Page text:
Debate heating up on short-term rentals issue

The Biloxi City Council this week voted to deny a short-term rental request for a unit in a front beach condominium, a decision that is the first of 18 cases involving short-term rental requests working their way through the zoning process.

In fact, councilmembers are awaiting a Biloxi Planning Commission citywide review of appropriate locations for future short-term rentals.

At issue: Residents complaining about disruption to their homes or nearby condo units vs. the rights of developers and investors in what some see as a burgeoning market.

“Short-term rental has become a very controversial issue, especially in the multi-family zones,” said Biloxi Community Development Director Jerry Creel. “The interest we’re seeing today can be traced back to 2010, when the Land Development Ordinance was changed to allow short-term rentals in condos and apartment complexes — as a conditional use. This means that the applicant must comply with certain conditions; Planning Commission and City Council approval are also required.”

Added Creel: “In commercial zones, short-term rentals are allowed without a conditional use. No short-term rentals are allowed in single-family residential zones. The whole purpose is to protect the property rights of all.”

The issue on Tuesday involved a host of residents who live in or near the 48-unit Cypress Cove, a front beach apartment complex that was converted to condominiums vs. owners of the Cypress Cove development and those who have bought units with idea of marketing them as short-term rentals.

Said Creel: “Anyone buying property, whether it’s for a short-term rental, or for a home or any business, for that matter, should do their due-diligence. Check with the city before entering into any contract or contract negotiations. Check on zoning and be sure what’s allowed and not allowed.”

The short-term rental issue, buoyed by online sales and marketing, has become an option for those travelers whom operators say favor a bed-and-breakfast setting over a hotel. Tracking and regulating the short-term rentals — making sure zoning allows the operation and that appropriate taxes are paid — can be a challenge for city, county and state officials, who all share a level of oversight.

For instance, some city officials believe that online services could boast as many as dozens, if not hundreds, of short-term rentals operating in Biloxi, but the city has issued only 16 permits for short-term rentals. Those advertising online have also become savvy in hiding the true locations of their short-term rental. And hoteliers, who face a gamut of taxes and regulations, question whether operators are paying Coliseum, tourism and sales taxes, and if their property receives a homestead exemption, a tax break that is supposed to be reserved for owner-occupied dwellings.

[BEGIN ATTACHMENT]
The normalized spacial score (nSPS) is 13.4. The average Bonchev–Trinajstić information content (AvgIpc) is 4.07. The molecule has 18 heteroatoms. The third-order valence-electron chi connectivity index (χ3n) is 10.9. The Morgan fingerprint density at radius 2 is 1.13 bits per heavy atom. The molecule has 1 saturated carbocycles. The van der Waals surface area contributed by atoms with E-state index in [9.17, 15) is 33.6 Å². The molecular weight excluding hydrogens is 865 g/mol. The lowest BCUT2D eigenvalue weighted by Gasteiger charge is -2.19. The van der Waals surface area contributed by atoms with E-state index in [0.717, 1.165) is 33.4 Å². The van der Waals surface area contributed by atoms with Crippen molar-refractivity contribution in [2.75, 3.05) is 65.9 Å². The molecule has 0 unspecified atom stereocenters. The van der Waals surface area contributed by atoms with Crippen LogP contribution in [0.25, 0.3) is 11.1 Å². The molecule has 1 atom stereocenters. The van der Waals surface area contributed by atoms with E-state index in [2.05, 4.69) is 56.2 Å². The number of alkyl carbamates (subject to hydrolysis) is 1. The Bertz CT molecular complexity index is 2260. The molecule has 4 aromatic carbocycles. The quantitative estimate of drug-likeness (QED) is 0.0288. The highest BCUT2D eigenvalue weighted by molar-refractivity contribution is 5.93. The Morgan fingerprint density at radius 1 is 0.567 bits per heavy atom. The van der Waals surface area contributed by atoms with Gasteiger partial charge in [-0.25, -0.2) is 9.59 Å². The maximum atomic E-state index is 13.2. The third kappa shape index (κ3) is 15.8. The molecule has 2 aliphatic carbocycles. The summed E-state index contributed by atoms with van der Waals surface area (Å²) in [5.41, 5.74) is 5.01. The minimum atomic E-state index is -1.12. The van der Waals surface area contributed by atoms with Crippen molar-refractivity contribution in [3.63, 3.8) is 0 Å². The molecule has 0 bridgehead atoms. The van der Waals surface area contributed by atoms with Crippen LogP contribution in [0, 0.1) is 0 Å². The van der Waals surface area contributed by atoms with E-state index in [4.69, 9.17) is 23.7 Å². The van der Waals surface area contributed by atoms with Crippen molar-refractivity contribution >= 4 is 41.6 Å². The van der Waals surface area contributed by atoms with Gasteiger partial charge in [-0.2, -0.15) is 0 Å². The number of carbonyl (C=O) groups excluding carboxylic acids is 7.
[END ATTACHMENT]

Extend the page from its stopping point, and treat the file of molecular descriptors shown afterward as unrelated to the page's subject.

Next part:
See the regulations on short-term rentals
Map: Short-term rentals, where and where not
Video: See the Council meeting (short-term rental discussion at 39:35 and 1:18:22)
Photos: See images from the Council meeting
See addresses of permitted short-term rentals


News & notes: Weekly reports, Popp’s Ferry, gaming, podcast

Weekly reports: So what happened in Biloxi last week? You can find a great deal in the weekly reports from the Biloxi Police, Fire, Community Development and Engineering departments. To see the archive, topped by last week’s report, click here.

Gaming numbers: The city’s Finance Division has issued the new monthly report that tracks state gaming tax collections from Biloxi casinos and how that money is divvied up among state and local agencies. To see the report, click here.

Dann the Man: City contractor Dann Balius Welding and Iron Works made quick work of the repairs to the steel deck at the Popp’s Ferry bridge this morning. To see the photos, click here.

Podcast: Kay Miller of the city’s Downtown Services Division and director of Main Street Biloxi is the guest on this week’s City Desk podcast. To listen to the program, click here.